“Fire on the Mountain” begins with an intrusion. Nanda Kaul is living her last years peacefully in the small town of Kasauli. Her great-granddaughter Raka is then dispatched to live with her. They think they are different from each other, till their similarities come to the surface along with the hurt, pain, kindness, only ending in tragedy.

The above-mentioned book is probably Desai’s most poetic work according to me. The descriptions and scenes are what are not present in her other books. The book has less dialogue and more beauty in the way the characters behave and silently ponder over the events unfolding around them. That is the true mark of Anita Desai’s books according to me – the slowness, the quiet and then suddenly a series of events occur that change the course of the characters’ lives.

Anita Desai’s books probably are set in different times and worlds, and yet they ring so true for present times. The pathos of “In Custody” to the grimness of life in “Fasting, Feasting”, her novels are not for the weak-hearted. Every book of hers is a gem to be cherished and kept and to go back to and admire as the years pass by. Anita Desai is truly one of India’s prolific and erudite writers. A must read for all literary lovers.

(Anita Desai’s 4 Titles Courtesy: Random House India)

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Book Review: The Artist of Disappearance by Anita Desai

Title: The Artist of Disappearance
Author: Anita Desai
Publisher: Houghton Mifflin Harcourt
ISBN: 978-0-547-57745-6
Genre: Fiction, Novellas, Literary Fiction
Pages: 156
Source: Publisher
Rating: 5/5

When Anita Desai writes, she creates magic. I have always held on to this belief and moreover also thought that she is one of the under-rated writers in her own country. She writes sparingly and the words sparkle long after the book is published. My tryst with Anita Desai took place when I was barely seventeen. I remember watching the movie In Custody – a Merchant-Ivory production and as the credits rolled at the start, I saw that it was based on a novel of the similar name by a novelist called Anita Desai. I read the book as I loved the film so much. The book did not disappoint me at all and from thereon I read almost everything this writer had to offer.

The Artist of Disappearance is her latest offering. It is a collection of three novellas and in every way as brilliant as her previous works. The Anita Desai Reader (and I do not mean this in the loose sense of the word) knows what to expect. The writing is not only clear but also has many layers to it and as each one unfolds, the others become more elusive. The prose is beautiful, the nuances are well taken care of and she tries not to involve technology in her writing.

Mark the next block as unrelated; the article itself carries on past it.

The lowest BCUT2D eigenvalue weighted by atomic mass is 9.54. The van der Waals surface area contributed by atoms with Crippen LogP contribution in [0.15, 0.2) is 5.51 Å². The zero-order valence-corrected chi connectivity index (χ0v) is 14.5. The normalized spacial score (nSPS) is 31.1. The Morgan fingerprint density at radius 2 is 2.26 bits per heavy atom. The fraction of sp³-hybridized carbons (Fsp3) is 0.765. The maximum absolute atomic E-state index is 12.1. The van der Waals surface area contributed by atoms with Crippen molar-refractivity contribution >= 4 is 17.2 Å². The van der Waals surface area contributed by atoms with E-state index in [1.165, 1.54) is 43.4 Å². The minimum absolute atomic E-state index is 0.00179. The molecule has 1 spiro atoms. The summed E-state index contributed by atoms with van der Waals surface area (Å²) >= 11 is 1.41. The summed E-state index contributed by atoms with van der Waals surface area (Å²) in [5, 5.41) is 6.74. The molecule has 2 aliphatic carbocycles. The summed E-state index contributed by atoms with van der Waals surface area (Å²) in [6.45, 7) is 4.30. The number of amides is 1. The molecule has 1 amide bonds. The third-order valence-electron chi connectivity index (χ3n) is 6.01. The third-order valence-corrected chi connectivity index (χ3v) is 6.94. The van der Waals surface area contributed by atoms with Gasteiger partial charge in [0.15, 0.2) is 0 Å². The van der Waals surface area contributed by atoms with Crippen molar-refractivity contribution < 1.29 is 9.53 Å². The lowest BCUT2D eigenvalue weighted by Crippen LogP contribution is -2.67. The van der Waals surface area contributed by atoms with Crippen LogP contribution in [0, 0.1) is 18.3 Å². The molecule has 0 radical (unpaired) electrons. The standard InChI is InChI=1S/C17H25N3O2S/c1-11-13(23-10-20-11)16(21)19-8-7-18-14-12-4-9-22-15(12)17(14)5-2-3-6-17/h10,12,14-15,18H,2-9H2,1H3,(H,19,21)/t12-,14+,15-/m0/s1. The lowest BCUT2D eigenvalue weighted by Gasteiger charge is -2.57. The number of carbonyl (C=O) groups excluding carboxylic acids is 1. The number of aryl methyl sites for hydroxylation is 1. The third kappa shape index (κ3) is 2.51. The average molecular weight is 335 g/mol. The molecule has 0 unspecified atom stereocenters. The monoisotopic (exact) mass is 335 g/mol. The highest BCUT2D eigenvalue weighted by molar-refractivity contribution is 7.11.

This collection of novellas focuses primarily on preservation and change. Of how the characters resist it and some give in, to face the consequences of their choices. It speaks of objects and lives – the nature of the two and how inter-connected they are.

The first novella, “The Museum of Final Journeys” talks of an officer of the British Government sent to a backwater town for his training. He is approached by an old man (the caretaker) from the countryside who wants him to visit a house now turned to a museum of strange and beautiful items. The old man wants to get rid of the most valuable item, which will haunt the young government officer for years to come.

The second novella, “Translator, Translated” is a story of a seemingly quiet teacher whose interest lies primarily in Oriya, a little less known language and how she gets the opportunity to translate her favourite writer’s first book in English. Things go haywire when the author publishes her second book and the teacher takes it upon herself to connect the loose ends, with repercussions unknown.

The third and last novella in the collection, “The Artist of Disappearance” Ravi wants to live an unknown life – like a hermit in the forest. Suddenly his life is turned upside-down when a film crew wants to interview him. He doesn’t feel a part of the existence and disappears using his tact and mastery.

Each of the characters in these novellas wants to preserve – to not let go and life doesn’t give them that opportunity. Ms. Desai’s craft is at a height – she knows what she is doing and she nails it with her writing. Read her for the writing, for the plots she creates and for the sheer beauty of language.

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Fire on the Mountain by Anita Desai

When Random House was first introduced in India as a publishing entity, Anita Desai’s works were one of the chosen to be published by them and honestly according to me, one of her best works has been “In Custody”. However, I will post about that later. For now let’s focus on “Fire on the Mountain”.

Anita Desai is one writer with rare sensitivity and perspective. She never disappoints any reader with what she writes. She is economical with her words, however each one perfectly fits the situation.

The novel starts out with Nanda Kaul, who has almost renounced the world and is now living a quiet life in Kausali amidst the hills and pinecones. The book is about her, and how her life is disrupted when her great grand daughter Raka, comes to live with her, who is just recovering from a severe case of typhoid. Nanda does not want to take care of her. She doesn’t feel like conversing again and doesn’t want to make sure of another life’s comfort.

What I loved most about the book were the small interactions between Nanda and Raka. The short conversations are enough to foretell the future events. Though for some readers, it might be a slow and dull book, however let me assure you that it is one delightful read. The approach is minimal and amidst all this Nanda’s childhood friend, Ila Das arrives to live with them. A story of three women who are brought together under one roof is done without any drama attached to it.

What takes place in the last few pages of the novel catches the reader by surprise. All the signs of the end were present in the novel, in the descriptions, in the tone of the narrator, and in the few chosen words of the characters. This, to me, is the strongest feature of the novel. A must read.